Q: I am a 63-year-old woman living on my own. I retired in 2007 and am receiving a monthly $2,600 retirement pension. I have $100,000 in a 457 plan and CDs. I do not tap into those funds for regular living expenses. Recently I started receiving Social Security of $1,600 a month. Except for $22,000 owed on a vehicle, I only have basic living expenses.
Today the property has a market value of over $300,000. I have decided to downsize and sell it. My plan is to purchase an RV for about $30,000 and live in it for a while to keep my living expenses to a minimum.
How should I invest the funds from the sale of my house to provide for the rest of my life?
A: As a single person with $4,200 a month in guaranteed lifetime income from Social Security and a pension, you will probably be able to add the home proceeds cash to your “active retirement” fund. Since basic living costs are likely to be covered, you can withdraw from this fund in good years and do less in bad years.
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You can keep this very simple by investing in a low-cost balanced fund. That could be an index fund like Vanguard Balanced Index (Admiral shares, since you’ll be making a large investment), or a managed balanced fund like Vanguard Wellington (also Admiral shares).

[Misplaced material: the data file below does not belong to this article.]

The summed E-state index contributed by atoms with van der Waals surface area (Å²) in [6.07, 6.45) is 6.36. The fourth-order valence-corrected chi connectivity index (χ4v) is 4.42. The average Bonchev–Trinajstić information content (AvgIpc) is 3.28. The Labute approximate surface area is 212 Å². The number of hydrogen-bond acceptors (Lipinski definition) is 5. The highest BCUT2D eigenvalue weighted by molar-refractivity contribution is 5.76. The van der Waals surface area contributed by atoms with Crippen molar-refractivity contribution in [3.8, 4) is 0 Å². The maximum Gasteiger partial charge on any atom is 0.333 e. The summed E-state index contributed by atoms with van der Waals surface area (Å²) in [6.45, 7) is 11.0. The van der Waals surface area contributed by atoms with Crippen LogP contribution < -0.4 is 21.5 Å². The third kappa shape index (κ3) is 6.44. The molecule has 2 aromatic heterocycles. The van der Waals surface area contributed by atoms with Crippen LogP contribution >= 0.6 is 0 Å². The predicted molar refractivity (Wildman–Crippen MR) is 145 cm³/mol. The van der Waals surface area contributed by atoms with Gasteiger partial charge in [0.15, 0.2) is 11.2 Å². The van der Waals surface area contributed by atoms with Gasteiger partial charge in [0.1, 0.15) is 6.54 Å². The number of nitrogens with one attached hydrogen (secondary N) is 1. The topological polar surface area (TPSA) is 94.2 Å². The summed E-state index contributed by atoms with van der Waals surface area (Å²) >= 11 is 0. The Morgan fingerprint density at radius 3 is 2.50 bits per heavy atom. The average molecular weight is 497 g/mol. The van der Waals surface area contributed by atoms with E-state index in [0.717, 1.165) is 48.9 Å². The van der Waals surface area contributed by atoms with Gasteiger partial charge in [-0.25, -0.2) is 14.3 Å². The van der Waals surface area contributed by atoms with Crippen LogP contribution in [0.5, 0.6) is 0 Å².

I’ve also learned that many RV’ers want to settle down after a while. If you do that, you can keep costs to a minimum by looking for an ROC, a “resident-owned community,” which lets you have an ownership stake in your RV park or manufactured home park.
That will reduce the monthly land rent considerably, so it will be a good investment.
Second, it will reduce the rate of increase in your monthly land costs. You can find “all-in” costs for used manufactured home units, with land, for $50,000 to $100,000.
Q: I am considering selling an income-producing property that I bought in 1983. The president has proposed increasing the capital-gains tax without adjusting for inflation. Does it make sense to sell my property since a large percentage of the sales price will go to the federal government?
A:Capital gains are currently taxed at a lower rate than labor income or interest income. So it’s hard to get too incensed about paying the tax, even though part of the gain (and much of the tax) is artificial. The tax bill will also be increased by the amount of depreciation you have claimed since 1983, and many investors forget that every dollar of that depreciation produced a lower tax bill in previous years.
What to do? First, you don’t have to sell the property. If it provides a good cash flow, keeping it may be a really good thing.
If you hold the property until you die, all of the capital gain will be eliminated as the property is revalued to its value at the time of your death. Many people have joked that this wrinkle in the tax law is the last incentive we have to die.